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Never worry about any ‘debt trap’: Beijing to Dhaka

Never worry about any debt trap Beijing to Dhaka

Eastern Times Correspondent, Dhaka, 26 June : Chinese Ambassador to Bangladesh Li Jiming has said Bangladesh should never worry about bad debt or so-called debt trap, noting that Bangladesh has managed foreign debt very well with an excellent system in place.

“I would say that you’ve managed foreign debt very, very well, and there’s no such bad debt so far at all. You’ve earned a very, very high credit internationally in terms of [managing] international debts. So, never worry about that,” Ambassador Li said.

The Chinese ambassador also said China will continue to serve as a “bridge of communication and try its best to facilitate early results” as Bangladesh seeks early repatriation of Rohingyas to Myanmar.

“We fully understand the keenness of Bangladesh to start repatriation, and our determination to help the two friendly neighbours resolve this long-standing issue will never change,” he told an online symposium titled “Bangladesh-China Relations: Prognosis for the Future” hosted by the Cosmos Foundation on Thursday evening.

Cosmos Foundation Chairman Enayetullah Khan delivered the opening and concluding remarks at the event while Dr Iftekhar Ahmed Chowdhury, renowned scholar-diplomat and adviser on foreign affairs to the last caretaker government, chaired the session.

Ambassador (retd) Tariq A Karim, Centre for Policy Dialogue Distinguished Fellow Dr Debapriya Bhattacharya, former foreign secretary Shamsher M Chowdhury, Assistant Researcher of the Institute for International Studies at Yunnan University Dr Zou Yingmeng, Assistant Research Fellow at China Institute of International Studies Dr Ning Shengnan, former ambassador Serajul Islam and Dhaka University Professor Dr Rashed Al Mahmud Titumir comprised the panel of discussants.

The example of Sri Lanka came up in the context of a country that fell into a “debt trap” as a result of public investment projects financed by China.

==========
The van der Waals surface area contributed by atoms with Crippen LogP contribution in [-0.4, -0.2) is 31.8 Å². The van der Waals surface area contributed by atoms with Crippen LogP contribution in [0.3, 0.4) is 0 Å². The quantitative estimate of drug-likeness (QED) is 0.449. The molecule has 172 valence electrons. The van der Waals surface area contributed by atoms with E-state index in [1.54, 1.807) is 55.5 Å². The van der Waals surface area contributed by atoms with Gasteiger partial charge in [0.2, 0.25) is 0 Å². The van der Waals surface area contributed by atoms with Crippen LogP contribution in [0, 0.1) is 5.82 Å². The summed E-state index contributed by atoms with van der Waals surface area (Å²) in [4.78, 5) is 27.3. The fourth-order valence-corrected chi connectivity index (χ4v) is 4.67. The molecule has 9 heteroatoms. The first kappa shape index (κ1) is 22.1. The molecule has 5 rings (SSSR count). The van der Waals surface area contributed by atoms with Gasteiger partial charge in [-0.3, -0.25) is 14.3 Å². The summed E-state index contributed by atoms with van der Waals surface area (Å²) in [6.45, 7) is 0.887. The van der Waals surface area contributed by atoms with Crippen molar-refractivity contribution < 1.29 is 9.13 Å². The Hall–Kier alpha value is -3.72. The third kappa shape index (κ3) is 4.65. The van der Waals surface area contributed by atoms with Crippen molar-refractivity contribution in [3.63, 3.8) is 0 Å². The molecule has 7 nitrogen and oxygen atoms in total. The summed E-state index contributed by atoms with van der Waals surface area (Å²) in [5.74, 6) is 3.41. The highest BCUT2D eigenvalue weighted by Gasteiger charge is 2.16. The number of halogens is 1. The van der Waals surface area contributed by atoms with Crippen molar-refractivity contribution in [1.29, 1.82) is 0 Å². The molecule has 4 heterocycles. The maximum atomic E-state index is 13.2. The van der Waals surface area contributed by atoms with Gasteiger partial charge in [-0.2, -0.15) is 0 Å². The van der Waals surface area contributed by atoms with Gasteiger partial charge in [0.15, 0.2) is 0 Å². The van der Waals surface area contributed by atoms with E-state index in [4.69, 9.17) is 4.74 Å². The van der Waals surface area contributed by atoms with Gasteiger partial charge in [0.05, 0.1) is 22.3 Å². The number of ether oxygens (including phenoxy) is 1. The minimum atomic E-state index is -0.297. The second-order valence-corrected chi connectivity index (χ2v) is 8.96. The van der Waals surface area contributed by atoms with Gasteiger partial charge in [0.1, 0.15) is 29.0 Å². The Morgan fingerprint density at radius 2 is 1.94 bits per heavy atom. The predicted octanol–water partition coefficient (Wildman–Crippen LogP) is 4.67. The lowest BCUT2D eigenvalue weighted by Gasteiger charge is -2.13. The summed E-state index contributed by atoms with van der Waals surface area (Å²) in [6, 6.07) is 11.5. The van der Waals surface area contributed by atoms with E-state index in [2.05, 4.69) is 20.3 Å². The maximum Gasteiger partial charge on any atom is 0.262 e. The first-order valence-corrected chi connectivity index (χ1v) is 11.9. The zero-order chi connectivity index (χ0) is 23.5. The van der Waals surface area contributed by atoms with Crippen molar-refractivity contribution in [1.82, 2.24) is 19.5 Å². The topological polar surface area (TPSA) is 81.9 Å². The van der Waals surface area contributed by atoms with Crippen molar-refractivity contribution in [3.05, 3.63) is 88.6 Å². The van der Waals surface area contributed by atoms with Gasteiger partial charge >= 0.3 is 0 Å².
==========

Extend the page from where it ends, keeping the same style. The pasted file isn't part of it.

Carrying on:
Ambassador Li, who delivered the keynote address at the symposium, however, said there is no proven evidence that China created any “debt trap” in any country, including Sri Lanka and Bangladesh.

“I think you’ve an excellent system and you’ve excellent officials and ministers to take care of that. So, never worry about that,” said the ambassador.

Referring to an article he read regarding Sri Lanka’s debt situation, the Chinese envoy said the total Chinese debt accounts for less than 8% of the whole debt of that country and of this 8% Chinese debts, much less is related to the Belt and Road projects.

The ambassador also said there is government-to-government debt, which is normally a soft, concessional loan with a very low interest and for a very long period of time.

Dr Debapriya of the CPD said China has emerged as a big financial investor in Bangladesh involving major projects and those projects have major infrastructural implications.

Now there is a debated issue across the world whether this kind of financial flow is a “debt trap” for countries like Bangladesh as it happened in Sri Lanka, he said.

“Thankfully, Bangladesh’s external debt remains moderately manageable and most of the country’s debts are from the multinational agencies and at this moment it is not China,” said the economist.

Dr Debapriya, however, said they should be really mindful about the debt repayment issue although they are in a comfortable position at this stage. Bangladesh’s total outstanding debt burden is well under 40% of GDP.

“But there are projections that this debt issue would be a challenging point for the Bangladesh-China relationship beyond 2024,” he added.

Ambassador Li said the two countries – Bangladesh and China – need to advance the Belt and Road Initiative (BRI), noting that there is no doubt that closer cooperation under the BRI will strengthen strategic partnership of cooperation.

Bangladesh is the first South Asian country to sign up for the BRI, which was first proposed by President Xi Jinping in 2013.

Ambassador Li said last year, braving the huge threat of Covid-19, many Chinese managers, engineers, technicians and workers in Bangladesh chose not to leave for home, thus ensuring the steady progress of major BRI projects in Bangladesh.

Statistics show that the accumulated infrastructure construction contract volume between China and Bangladesh has reached $72.6 billion by the end of 2020, said Ambassador Li.

The Chinese ambassador emphasised that China had never taken India as a “strategic rival” rather they considered India a good neighbour of China.

He, as the Chinese ambassador to India’s neighboring country – Bangladesh, hoped that this China-India relationship would be improved more in the future.

Historically, Ambassador Li said, they have more than 2000 to 3000 years of good relationship with India, and “Any Chinese intellectual, who is well-educated, would have a special feeling. A good feeling, towards India – that’s something untold publicly probably.”

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